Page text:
One useful group of compositions incorporates a three component anionic surfactant system, comprising 6-12% by weight of the composition of C10 -C16 primary alkyl sulfate, 6-14% of a C10 -C16 primary alkyl ethoxysulfate containing an average of from about 1.5 to about 3 ethoxy groups per alkyl group, and from about 5 to about 15% of a C10 -C16 alkyl benzene sulfonate. The cations in this system are a mixture of ammonium and magnesium ions, the level of magnesium corresponding to approximately one half of the molar amount of alkyl sulfate present.
Highly preferred compositions in accordance with the invention incorporate an anionic surfactant system containing from about 15 to about 20% by weight of the composition of a primary C12 -C14 alkyl ethoxy sulfate stock containing an average of from about 0.8 to about 2.0 ethylene oxide groups per mole of C12 -C14 alkyl ethoxy sulfate, this alkyl ethoxy sulfate stock also including from about 6 to about 10%, by weight of the composition, of C12 -C14 alkyl sulfate, together with from 5 to 10% by weight of the composition of A C11.8 linear alkyl benzene sulfonate component.
Preferably compositions in accordance with the invention also contain from about 2% to about 8%, most preferably by 3%-4% by weight of a suds booster selected form C10 -C16 alkyl mono-or di-C2 -C3 alkanolamide.
Detergent compositions in accordance with the present invention comprise a mixture of anionic surfactants of defined constitution, in an amount of from about 22% to about 65% by weight of the composition, together with from about 1% to about 10% by weight of an ethoxylated nonionic surfactant having a low content of unethoxylated material and from about 0.25% to about 10% by weight of a zwitterionic surfactant of defined structure.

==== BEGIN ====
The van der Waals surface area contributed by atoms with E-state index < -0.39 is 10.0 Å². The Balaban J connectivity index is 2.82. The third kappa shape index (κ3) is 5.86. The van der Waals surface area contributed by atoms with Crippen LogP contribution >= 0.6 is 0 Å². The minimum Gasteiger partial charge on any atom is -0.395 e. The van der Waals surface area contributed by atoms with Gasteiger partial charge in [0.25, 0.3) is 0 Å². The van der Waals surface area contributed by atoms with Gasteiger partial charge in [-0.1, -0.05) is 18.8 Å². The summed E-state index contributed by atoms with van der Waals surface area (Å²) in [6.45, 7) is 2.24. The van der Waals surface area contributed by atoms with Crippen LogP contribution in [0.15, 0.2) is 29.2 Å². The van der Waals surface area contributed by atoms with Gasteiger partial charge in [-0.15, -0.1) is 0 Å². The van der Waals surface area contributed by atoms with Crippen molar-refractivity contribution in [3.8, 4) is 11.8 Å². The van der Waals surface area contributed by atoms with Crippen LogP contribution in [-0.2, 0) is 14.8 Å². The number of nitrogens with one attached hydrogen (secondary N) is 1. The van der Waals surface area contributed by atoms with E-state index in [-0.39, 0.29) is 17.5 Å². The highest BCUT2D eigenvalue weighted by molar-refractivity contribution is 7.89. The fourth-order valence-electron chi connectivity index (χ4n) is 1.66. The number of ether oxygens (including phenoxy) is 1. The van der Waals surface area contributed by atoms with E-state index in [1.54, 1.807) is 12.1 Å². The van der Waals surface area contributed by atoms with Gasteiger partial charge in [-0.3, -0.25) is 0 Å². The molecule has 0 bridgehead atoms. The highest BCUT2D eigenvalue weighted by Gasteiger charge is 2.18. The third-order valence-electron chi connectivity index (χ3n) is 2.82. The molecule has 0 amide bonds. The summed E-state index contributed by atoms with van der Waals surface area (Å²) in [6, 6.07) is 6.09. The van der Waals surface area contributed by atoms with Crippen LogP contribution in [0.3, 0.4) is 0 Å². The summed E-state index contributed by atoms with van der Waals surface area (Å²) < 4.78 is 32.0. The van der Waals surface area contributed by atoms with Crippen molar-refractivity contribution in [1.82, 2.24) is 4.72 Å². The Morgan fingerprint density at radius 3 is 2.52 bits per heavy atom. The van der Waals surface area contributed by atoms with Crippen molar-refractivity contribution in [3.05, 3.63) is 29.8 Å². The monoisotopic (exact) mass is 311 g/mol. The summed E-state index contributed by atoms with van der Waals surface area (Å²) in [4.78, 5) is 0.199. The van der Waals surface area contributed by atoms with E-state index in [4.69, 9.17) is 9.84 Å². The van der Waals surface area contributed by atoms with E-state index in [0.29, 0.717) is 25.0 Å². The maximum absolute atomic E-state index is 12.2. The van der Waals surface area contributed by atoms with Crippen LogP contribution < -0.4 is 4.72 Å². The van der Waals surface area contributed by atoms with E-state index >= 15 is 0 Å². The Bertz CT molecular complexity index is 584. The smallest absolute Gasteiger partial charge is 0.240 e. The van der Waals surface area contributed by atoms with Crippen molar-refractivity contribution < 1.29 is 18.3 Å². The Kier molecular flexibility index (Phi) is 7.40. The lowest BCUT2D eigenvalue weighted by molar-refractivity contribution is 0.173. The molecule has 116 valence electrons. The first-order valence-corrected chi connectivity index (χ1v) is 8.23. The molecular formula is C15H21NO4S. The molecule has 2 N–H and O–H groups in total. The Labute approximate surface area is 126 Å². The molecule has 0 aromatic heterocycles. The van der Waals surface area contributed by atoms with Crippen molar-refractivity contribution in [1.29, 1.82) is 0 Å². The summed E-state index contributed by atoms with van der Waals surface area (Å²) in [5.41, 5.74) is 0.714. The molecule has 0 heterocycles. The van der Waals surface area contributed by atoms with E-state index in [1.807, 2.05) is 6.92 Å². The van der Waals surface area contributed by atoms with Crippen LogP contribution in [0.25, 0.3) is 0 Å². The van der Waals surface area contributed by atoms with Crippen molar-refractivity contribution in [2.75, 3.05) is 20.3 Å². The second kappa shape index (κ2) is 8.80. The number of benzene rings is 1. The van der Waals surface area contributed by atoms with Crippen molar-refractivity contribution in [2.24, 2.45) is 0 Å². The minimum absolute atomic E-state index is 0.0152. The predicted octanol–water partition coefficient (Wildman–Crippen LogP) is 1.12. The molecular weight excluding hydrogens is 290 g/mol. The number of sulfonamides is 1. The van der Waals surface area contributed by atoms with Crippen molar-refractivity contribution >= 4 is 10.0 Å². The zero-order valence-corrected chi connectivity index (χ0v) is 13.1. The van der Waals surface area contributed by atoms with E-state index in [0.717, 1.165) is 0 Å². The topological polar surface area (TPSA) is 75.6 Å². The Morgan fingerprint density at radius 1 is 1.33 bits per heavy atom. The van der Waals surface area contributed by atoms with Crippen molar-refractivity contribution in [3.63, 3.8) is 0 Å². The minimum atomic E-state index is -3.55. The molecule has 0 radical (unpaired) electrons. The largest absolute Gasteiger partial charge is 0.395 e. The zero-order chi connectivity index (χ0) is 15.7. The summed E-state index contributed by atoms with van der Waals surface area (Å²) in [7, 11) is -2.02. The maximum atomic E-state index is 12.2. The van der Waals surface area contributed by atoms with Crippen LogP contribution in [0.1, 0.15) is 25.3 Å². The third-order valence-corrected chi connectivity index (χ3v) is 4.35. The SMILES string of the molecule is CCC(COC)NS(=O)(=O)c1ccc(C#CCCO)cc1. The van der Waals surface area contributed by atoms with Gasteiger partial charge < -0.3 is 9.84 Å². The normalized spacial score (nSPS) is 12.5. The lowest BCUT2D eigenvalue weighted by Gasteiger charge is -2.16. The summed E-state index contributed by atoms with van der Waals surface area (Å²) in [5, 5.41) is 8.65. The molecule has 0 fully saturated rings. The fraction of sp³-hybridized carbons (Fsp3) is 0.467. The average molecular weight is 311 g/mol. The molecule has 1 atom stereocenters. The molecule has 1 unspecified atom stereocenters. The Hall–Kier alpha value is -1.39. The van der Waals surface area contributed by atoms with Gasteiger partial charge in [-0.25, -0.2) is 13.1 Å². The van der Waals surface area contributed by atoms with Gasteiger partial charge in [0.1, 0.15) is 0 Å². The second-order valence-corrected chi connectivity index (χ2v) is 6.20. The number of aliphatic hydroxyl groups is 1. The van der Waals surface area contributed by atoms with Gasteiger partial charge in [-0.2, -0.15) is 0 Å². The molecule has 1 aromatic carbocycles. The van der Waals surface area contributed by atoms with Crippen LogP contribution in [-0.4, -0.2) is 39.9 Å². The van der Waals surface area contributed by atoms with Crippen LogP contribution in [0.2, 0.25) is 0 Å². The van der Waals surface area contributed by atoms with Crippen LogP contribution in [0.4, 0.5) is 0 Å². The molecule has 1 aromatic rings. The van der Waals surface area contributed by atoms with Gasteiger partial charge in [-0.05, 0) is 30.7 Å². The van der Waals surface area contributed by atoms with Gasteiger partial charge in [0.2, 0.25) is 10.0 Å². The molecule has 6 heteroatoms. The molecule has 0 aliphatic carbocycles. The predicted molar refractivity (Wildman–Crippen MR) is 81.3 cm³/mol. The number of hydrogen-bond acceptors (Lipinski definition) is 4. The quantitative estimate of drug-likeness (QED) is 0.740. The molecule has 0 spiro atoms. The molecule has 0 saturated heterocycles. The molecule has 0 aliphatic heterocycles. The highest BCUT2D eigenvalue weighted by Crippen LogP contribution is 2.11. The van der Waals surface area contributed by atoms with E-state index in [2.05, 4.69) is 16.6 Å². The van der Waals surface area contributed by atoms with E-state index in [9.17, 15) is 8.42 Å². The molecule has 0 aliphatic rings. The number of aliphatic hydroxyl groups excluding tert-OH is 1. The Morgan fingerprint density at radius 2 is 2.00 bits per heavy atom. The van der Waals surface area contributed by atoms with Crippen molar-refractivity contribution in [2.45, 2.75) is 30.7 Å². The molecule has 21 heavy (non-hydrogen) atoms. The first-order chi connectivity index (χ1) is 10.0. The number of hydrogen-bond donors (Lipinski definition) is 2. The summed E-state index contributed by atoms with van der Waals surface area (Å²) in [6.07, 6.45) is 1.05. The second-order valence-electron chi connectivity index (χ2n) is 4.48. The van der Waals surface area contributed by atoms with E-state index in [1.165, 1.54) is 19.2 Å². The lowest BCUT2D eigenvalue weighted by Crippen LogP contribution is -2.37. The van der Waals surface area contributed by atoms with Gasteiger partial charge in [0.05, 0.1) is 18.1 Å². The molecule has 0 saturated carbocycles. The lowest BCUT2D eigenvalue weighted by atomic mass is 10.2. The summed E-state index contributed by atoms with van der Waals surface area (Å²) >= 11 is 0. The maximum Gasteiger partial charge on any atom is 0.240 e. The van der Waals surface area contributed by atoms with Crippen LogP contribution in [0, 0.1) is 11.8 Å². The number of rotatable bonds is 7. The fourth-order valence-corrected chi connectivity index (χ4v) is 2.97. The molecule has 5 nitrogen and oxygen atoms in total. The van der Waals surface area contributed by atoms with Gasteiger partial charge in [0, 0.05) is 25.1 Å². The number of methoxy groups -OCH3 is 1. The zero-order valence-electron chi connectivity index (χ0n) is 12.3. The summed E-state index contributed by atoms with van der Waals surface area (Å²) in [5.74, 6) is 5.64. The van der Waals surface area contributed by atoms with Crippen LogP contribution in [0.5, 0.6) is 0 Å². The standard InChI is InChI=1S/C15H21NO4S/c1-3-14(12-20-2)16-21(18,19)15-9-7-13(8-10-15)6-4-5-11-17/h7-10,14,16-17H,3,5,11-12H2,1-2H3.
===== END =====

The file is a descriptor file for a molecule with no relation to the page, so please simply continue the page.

All compositions in accordance with the invention incorporate an alkyl sulfate and an alkyl benzene sulfonate component in combination with an alkyl ethoxy sulfate.
The alkyl sulfate component is a primary alkyl sulfate in which the alkyl group contains 10`16 carbon atoms, more preferably an average of about 12-14 carbon atoms, preferalby in a linear chain. C10 -C16 alcohols, derived from natural fats or Ziegler olefin build-up or OXO synthesis, form suitable sources for the alkyl group. Examples of synthetically derived materials include Dobanol 23 (RTM) sold by Shell Chemicals (UK) Ltd, Ethyl 24 sold by the Ethyl Corporation, a blend of C13 -C15 alcohols in the ratio 67% C13, 33% C15 sold under the trade name Lutensol by BASF GmbH and Synperonic (RTM) by ICI Ltd, and Lial 125 sold by Liquichimica Italiana. Examples of naturally occurring materials from which the alcohols can be derived are coconut oil and palm kernel oil and the corresponding fatty acids.
When present in compositions in accordance with the invention, the level of the alkyl sulfate component lies in the range of from about 4% to about 20% by weight of the composition, more generally from about 4% to about 16% by weight. Preferably the usage level lies in the range from about 6% to about 12% by weight, most preferably in the range from about 6% to about 10% by weight.
For the purposes of the present invention, the alkyl sulfate is associated with a source of magnesium ions which, as will be described hereinafter, can either be introduced as the oxide or hydroxide to neutralise the acid or can be added to the composition as a water soluble salt. However the addition of appreciable levels of magnesium salts to the dishwashing compositions of the invention raises the temperature at which inorganic salt crystals form in the compositions on cooling and is therefore less preferable.
The molar amount of magnesium ion in the compositions is controlled to correspond to 0.35-0.65X, preferably 0.45-0.55X where X is the number of moles of C10 -C16 alkyl sulfate present. Most preferably the magnesium ion content is adjusted to provide the stoichiometric equivalent i.e. half the molar amount of the alkyl sulfate present. In practice the magnesium ion will be present at a level of from about 0.15% to about 0.70% by weight, preferably from about 0.25% to about 0.45% by weight of the composition.